Besides, technology has outstripped the FirstNet system in the years it has taken to develop it. Digital cell phone networks can far outperform what the FirstNet system is intended to do, providing interconnected user groups, which have a priority for communications in an emergency.
Many major metropolitan areas have already dealt with the problems that FristNet are supposed to solve; and they’ve done it for much less money. So why bother creating such a solution? Could it just be for smaller communities? The RFP makes this a very real possibility, since coast-to-coast coverage is a requirement. But then, why should those first responders have such coast-to-coast communications, when the people who would be calling them for help won’t have it?
Basically, the system was designed for failure, right from the start. Yet thanks to bureaucratic inertia, development of the system continues, gobbling up dollars which could best be spent elsewhere. But even worse, the push to replace the HAM Radio network with this non-working and probably unworkable network continues.
So California Gets Involved
California has seen the writing on the wall and is already preparing. Convinced that at some undetermined day, still in the future, they won’t have to depend on HAM Radio operators for emergency communications, they’ve decided they don’t need them now. Therefore, they have sent a letter to all HAM Radio operators in the state, informing them that their repeaters will no longer be allowed to be on “public” land or buildings for free, but would instead have to pay hefty fees to locate them there.
The repeaters in question are privately owned and operated radios that boost the signal of communications that will otherwise not reach their intended destination. They are not owned by corporations which have deep pockets to pay government fees, but by individuals who provide emergency communications for free. Yet the government is now expecting them to pay for that privilege.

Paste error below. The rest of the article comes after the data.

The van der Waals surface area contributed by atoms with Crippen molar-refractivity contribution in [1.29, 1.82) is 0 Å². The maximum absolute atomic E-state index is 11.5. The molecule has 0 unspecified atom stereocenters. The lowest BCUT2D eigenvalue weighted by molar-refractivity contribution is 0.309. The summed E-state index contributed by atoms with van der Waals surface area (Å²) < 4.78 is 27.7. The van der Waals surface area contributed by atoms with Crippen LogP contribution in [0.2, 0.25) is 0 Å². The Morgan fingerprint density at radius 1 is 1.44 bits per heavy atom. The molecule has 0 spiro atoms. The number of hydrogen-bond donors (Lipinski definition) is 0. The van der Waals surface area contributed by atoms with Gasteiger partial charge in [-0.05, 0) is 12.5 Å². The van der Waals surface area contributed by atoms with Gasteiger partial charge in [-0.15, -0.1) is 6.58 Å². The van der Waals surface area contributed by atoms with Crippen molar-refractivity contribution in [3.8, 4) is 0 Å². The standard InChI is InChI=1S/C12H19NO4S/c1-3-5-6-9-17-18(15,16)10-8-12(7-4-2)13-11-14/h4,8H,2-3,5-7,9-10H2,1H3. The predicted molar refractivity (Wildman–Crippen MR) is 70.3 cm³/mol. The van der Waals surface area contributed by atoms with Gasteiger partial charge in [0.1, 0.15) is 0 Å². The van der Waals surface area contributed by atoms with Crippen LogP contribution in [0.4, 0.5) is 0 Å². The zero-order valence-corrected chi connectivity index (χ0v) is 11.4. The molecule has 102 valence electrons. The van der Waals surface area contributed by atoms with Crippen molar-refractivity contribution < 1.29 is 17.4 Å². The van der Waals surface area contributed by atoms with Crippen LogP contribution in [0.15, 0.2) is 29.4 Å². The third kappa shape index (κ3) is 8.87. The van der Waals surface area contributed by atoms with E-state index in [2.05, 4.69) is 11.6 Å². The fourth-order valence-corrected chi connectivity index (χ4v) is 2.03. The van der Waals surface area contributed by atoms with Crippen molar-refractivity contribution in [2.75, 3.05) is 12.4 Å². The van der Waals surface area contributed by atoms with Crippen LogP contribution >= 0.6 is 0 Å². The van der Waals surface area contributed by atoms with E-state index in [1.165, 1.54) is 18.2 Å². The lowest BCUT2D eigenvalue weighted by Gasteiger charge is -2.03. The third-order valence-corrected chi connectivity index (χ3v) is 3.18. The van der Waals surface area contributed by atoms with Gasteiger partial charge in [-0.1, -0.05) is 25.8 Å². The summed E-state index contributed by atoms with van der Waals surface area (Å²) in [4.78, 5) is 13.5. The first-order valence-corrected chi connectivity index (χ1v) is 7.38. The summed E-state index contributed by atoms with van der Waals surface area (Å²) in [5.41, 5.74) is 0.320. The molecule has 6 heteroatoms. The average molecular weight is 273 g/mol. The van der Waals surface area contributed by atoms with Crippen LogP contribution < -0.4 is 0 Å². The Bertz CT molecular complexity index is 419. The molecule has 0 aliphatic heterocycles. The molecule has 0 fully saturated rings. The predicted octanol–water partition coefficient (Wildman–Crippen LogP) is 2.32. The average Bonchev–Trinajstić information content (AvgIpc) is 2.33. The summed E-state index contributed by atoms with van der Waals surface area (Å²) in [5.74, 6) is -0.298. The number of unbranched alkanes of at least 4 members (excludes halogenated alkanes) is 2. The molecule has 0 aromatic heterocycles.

The repeaters don’t cost the government of California one cent. They are totally funded by the HAM Radio operators; people who provide this as a public service, out of their own pockets, in order to help ensure public safety in a time of emergency.
Perhaps this is just one more way for California’s government to squeeze a few more dollars out of taxpayers’ wallets. If so, it’s the wrong way to do it; the classic case of cutting your nose off to spite your face. The individuals who own those repeaters will either be forced to shut them down or move them to other, privately owned properties, where they probably won’t perform as well.
But one of California’s biggest goals, politically speaking, is to be the most progressive of all progressive states. Therefore, even if it does require cutting their own nose off, they will make things harder for HAM Radio operators. Then, when they need help that the HAM Radio operators can no longer provide, they’ll blame those same operators for “sabotaging” the system.
If California is truly leading the charge against HAM Radio operators with this move, they are making the nation less secure, not more secure. HAM Radio is the single most reliable and effective means of communication in any emergency and has been for over 100 years. Cutting it off at the knees, in the name of progressivism isn’t progress, it’s putting your own people at danger, in the name of ideology. Oops.
What are your thoughts on this?
You may also like: